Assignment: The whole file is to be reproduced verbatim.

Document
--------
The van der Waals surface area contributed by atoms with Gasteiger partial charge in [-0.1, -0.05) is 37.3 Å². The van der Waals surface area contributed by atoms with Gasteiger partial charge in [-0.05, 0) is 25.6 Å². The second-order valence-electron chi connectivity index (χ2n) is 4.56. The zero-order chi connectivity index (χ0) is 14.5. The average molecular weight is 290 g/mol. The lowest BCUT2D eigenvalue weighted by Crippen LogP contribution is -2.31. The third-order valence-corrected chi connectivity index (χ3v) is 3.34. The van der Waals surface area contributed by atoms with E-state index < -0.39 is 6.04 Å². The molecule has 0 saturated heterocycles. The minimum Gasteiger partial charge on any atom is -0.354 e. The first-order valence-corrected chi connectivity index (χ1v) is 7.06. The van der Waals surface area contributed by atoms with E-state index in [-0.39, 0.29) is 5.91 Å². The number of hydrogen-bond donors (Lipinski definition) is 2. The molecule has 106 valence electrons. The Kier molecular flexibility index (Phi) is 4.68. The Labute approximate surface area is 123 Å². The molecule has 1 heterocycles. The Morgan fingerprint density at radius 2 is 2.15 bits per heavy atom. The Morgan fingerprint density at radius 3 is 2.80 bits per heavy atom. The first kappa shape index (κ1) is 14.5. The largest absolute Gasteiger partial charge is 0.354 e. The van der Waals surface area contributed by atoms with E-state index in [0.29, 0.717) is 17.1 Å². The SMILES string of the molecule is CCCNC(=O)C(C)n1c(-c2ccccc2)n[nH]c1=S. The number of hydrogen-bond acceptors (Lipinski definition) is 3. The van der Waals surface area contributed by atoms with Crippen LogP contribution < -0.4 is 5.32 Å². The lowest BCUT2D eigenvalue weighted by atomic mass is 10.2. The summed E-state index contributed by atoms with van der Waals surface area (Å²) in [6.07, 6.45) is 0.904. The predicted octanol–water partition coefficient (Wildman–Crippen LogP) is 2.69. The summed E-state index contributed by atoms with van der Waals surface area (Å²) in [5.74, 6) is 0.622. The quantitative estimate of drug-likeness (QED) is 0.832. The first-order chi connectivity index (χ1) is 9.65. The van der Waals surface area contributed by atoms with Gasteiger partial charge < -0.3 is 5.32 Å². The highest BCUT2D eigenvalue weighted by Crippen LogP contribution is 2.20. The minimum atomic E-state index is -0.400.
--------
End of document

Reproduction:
The van der Waals surface area contributed by atoms with Gasteiger partial charge in [-0.1, -0.05) is 37.3 Å². The van der Waals surface area contributed by atoms with Gasteiger partial charge in [-0.05, 0) is 25.6 Å². The second-order valence-electron chi connectivity index (χ2n) is 4.56. The zero-order chi connectivity index (χ0) is 14.5. The average molecular weight is 290 g/mol. The lowest BCUT2D eigenvalue weighted by Crippen LogP contribution is -2.31. The third-order valence-corrected chi connectivity index (χ3v) is 3.34. The van der Waals surface area contributed by atoms with E-state index < -0.39 is 6.04 Å². The molecule has 0 saturated heterocycles. The minimum Gasteiger partial charge on any atom is -0.354 e. The first-order valence-corrected chi connectivity index (χ1v) is 7.06. The van der Waals surface area contributed by atoms with E-state index in [-0.39, 0.29) is 5.91 Å². The number of hydrogen-bond donors (Lipinski definition) is 2. The molecule has 106 valence electrons. The Kier molecular flexibility index (Phi) is 4.68. The Labute approximate surface area is 123 Å². The molecule has 1 heterocycles. The Morgan fingerprint density at radius 2 is 2.15 bits per heavy atom. The Morgan fingerprint density at radius 3 is 2.80 bits per heavy atom. The first kappa shape index (κ1) is 14.5. The largest absolute Gasteiger partial charge is 0.354 e. The van der Waals surface area contributed by atoms with E-state index in [0.29, 0.717) is 17.1 Å². The SMILES string of the molecule is CCCNC(=O)C(C)n1c(-c2ccccc2)n[nH]c1=S. The number of hydrogen-bond acceptors (Lipinski definition) is 3. The van der Waals surface area contributed by atoms with Crippen LogP contribution < -0.4 is 5.32 Å². The lowest BCUT2D eigenvalue weighted by atomic mass is 10.2. The summed E-state index contributed by atoms with van der Waals surface area (Å²) in [6.07, 6.45) is 0.904. The predicted octanol–water partition coefficient (Wildman–Crippen LogP) is 2.69. The summed E-state index contributed by atoms with van der Waals surface area (Å²) in [5.74, 6) is 0.622. The quantitative estimate of drug-likeness (QED) is 0.832. The first-order chi connectivity index (χ1) is 9.65. The van der Waals surface area contributed by atoms with Gasteiger partial charge < -0.3 is 5.32 Å². The highest BCUT2D eigenvalue weighted by Crippen LogP contribution is 2.20. The minimum atomic E-state index is -0.400.